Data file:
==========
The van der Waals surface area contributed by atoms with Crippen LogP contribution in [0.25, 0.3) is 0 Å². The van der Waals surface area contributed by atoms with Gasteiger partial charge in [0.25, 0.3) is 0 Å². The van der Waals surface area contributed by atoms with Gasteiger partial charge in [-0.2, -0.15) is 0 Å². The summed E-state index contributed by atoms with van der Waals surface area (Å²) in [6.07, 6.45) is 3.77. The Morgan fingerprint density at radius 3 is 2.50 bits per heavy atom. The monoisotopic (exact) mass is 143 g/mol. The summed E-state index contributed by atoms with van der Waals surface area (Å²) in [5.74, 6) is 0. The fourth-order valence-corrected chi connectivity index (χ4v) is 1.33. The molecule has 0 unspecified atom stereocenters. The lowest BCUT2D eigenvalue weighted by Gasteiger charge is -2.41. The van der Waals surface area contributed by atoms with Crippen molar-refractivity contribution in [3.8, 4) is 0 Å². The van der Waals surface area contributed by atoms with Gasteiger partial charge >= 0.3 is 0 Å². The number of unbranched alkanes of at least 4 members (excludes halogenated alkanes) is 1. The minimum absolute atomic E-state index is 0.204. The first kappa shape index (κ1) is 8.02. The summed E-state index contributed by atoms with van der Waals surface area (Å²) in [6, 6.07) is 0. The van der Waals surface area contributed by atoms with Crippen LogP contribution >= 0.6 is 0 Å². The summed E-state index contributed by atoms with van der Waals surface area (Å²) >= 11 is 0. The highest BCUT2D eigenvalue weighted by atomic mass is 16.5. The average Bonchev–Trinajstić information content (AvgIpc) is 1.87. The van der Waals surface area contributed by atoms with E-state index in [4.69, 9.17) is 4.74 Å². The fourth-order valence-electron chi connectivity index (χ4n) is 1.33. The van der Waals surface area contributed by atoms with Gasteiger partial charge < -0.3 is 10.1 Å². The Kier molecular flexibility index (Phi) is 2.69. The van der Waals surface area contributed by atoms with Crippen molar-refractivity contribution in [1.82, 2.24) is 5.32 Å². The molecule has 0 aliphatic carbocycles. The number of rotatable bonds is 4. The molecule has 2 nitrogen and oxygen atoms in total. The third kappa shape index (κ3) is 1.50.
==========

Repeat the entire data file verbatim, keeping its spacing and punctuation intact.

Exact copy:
The van der Waals surface area contributed by atoms with Crippen LogP contribution in [0.25, 0.3) is 0 Å². The van der Waals surface area contributed by atoms with Gasteiger partial charge in [0.25, 0.3) is 0 Å². The van der Waals surface area contributed by atoms with Gasteiger partial charge in [-0.2, -0.15) is 0 Å². The summed E-state index contributed by atoms with van der Waals surface area (Å²) in [6.07, 6.45) is 3.77. The Morgan fingerprint density at radius 3 is 2.50 bits per heavy atom. The monoisotopic (exact) mass is 143 g/mol. The summed E-state index contributed by atoms with van der Waals surface area (Å²) in [5.74, 6) is 0. The fourth-order valence-corrected chi connectivity index (χ4v) is 1.33. The molecule has 0 unspecified atom stereocenters. The lowest BCUT2D eigenvalue weighted by Gasteiger charge is -2.41. The van der Waals surface area contributed by atoms with Crippen molar-refractivity contribution in [3.8, 4) is 0 Å². The van der Waals surface area contributed by atoms with Gasteiger partial charge >= 0.3 is 0 Å². The number of unbranched alkanes of at least 4 members (excludes halogenated alkanes) is 1. The minimum absolute atomic E-state index is 0.204. The first kappa shape index (κ1) is 8.02. The summed E-state index contributed by atoms with van der Waals surface area (Å²) in [6, 6.07) is 0. The van der Waals surface area contributed by atoms with Crippen LogP contribution >= 0.6 is 0 Å². The summed E-state index contributed by atoms with van der Waals surface area (Å²) >= 11 is 0. The highest BCUT2D eigenvalue weighted by atomic mass is 16.5. The average Bonchev–Trinajstić information content (AvgIpc) is 1.87. The van der Waals surface area contributed by atoms with E-state index in [4.69, 9.17) is 4.74 Å². The fourth-order valence-electron chi connectivity index (χ4n) is 1.33. The van der Waals surface area contributed by atoms with Gasteiger partial charge < -0.3 is 10.1 Å². The Kier molecular flexibility index (Phi) is 2.69. The van der Waals surface area contributed by atoms with Crippen molar-refractivity contribution in [1.82, 2.24) is 5.32 Å². The molecule has 0 aliphatic carbocycles. The number of rotatable bonds is 4. The molecule has 2 nitrogen and oxygen atoms in total. The third kappa shape index (κ3) is 1.50.